Budget targets cost of living relief but Littleproud says regions ignored

Treasurer Jim Chalmers and Prime Minister Anthony Albanese delivered their third budget on Tuesday night. Pictures: Mick Tsikas/AAP.

By Jeremy Cook

Cost of living relief proved the main focus for Treasurer Jim Chalmers in this year’s federal budget, but Nationals Leader David Littleproud has claimed it didn’t do enough for regional Australians.

Energy rebates of $300 for every household, average tax cuts of $36 a week, price caps on medicines and boosted rent assistance were included in the federal treasurer’s third budget.

“The number one priority of this government and this budget is helping Australians with the cost of living,” Dr Chalmers said in his budget speech

“Responsible relief that eases pressure on people and directly reduces inflation.”

Every household will receive a $300 energy rebate from July, while eligible small businesses will get a $325 rebate. Taxpayers will also save on average $1888 next financial year, or $36 a week, under the government’s stage-three tax cuts which come into effect in July

The cost of medicines will be capped at $31.60 for prescriptions included in the Pharmaceutical Benefits Scheme while caps of $7.70 will be in place for five years for pensioners and concession holders.

Approximately $1.9 billion will be spent over five years on increasing Commonwealth Rent Assistance by 10 per cent while the higher rate of JobSeeker payments will be extended to those only capable of working up to 14 hours a week.

Cost of living measures will be split between broad relief for everyone and targeted programs, Dr Chalmers said.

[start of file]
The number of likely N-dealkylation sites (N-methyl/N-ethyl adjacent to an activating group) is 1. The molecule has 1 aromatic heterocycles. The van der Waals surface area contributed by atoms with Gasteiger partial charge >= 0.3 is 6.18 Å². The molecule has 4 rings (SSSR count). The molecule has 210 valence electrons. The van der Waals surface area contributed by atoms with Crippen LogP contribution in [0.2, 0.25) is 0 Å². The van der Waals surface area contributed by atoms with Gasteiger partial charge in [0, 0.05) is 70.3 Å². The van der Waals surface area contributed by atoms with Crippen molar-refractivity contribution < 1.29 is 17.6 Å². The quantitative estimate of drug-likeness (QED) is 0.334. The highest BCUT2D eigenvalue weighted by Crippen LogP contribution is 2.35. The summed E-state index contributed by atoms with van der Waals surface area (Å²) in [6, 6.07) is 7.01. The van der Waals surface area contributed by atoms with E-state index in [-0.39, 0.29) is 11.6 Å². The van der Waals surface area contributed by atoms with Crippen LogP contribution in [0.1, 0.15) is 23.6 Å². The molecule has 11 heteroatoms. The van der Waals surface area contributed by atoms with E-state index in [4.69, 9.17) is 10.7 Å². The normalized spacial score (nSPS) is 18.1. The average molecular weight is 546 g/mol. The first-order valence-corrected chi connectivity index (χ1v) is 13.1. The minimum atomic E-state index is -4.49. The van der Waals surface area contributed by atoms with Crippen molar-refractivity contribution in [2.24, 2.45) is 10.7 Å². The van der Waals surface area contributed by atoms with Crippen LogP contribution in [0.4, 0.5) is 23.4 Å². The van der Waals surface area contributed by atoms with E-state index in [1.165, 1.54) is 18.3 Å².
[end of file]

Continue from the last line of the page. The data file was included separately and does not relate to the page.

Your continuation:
But Mr Littleproud was critical of the government, claiming its budget did little to help regional Australians being hit hardest by the cost of living crisis.

“This year’s budget has demonstrated again that not only has regional Australia had critical infrastructure ripped away, but will also bear the cost of higher mortgages, higher energy bills and higher food prices,” the Maranoa MP said.

“Labor is remaining secretive about water buybacks in its budget and when new road projects will actually be delivered, given most of the funding is pushed off into the never-never.

“Sadly, it is clear Labor has no plan to fix its cost of living crisis and regional families will feel the pain in their wallets.”

Almost $21 million will be invested over seven years on initiatives aimed at engaging communities most affected by the renewable energy transition with the land access and planning approvals process.

States and territories will share in a combined $1 billion to support enabling infrastructure for new housing, subject to the signing of a National Agreement on Social Housing. An additional $40 million over three years will be put towards infrastructure grants for regional airports through the Regional Airports Program which will also be extended to assist air services in transitioning to net zero emissions.

Liz Ritchie, the chief executive for the Regional Australia Institute think tank, welcomed funding for regions to transition away from “fossil fuel dependency”, but said regional housing policy had been left wanting.

“There is no bigger pain point right now than housing in our regions: specifically, ensuring new homes in the right regional locations providing greater rental availability and affordability,” Ms Ritchie said.

“The consistent call from regions is that they need to see funding from the housing policy package that is targeted to and transparent for regional Australia, sadly it appears they are still left wanting.”

Live sheep exports will also be phased out by 2028, Agriculture Minister Murray Watt announced just days before the budget. It prompted the heads of some of Australia’s peak farming bodies to walk out of the minister’s post-budget speech in protest of the decision.

Mr Littleproud said a future coalition government “will reinstate the live sheep export trade”.

Other funding allocations included $519.1 million over eight years to support farmers and communities in managing drought and adapting to climate change.

Funding over five years will also be provided to continue implementing the Murray Darling Basin Plan, though exact figures were hidden due to ongoing buyback negotiations.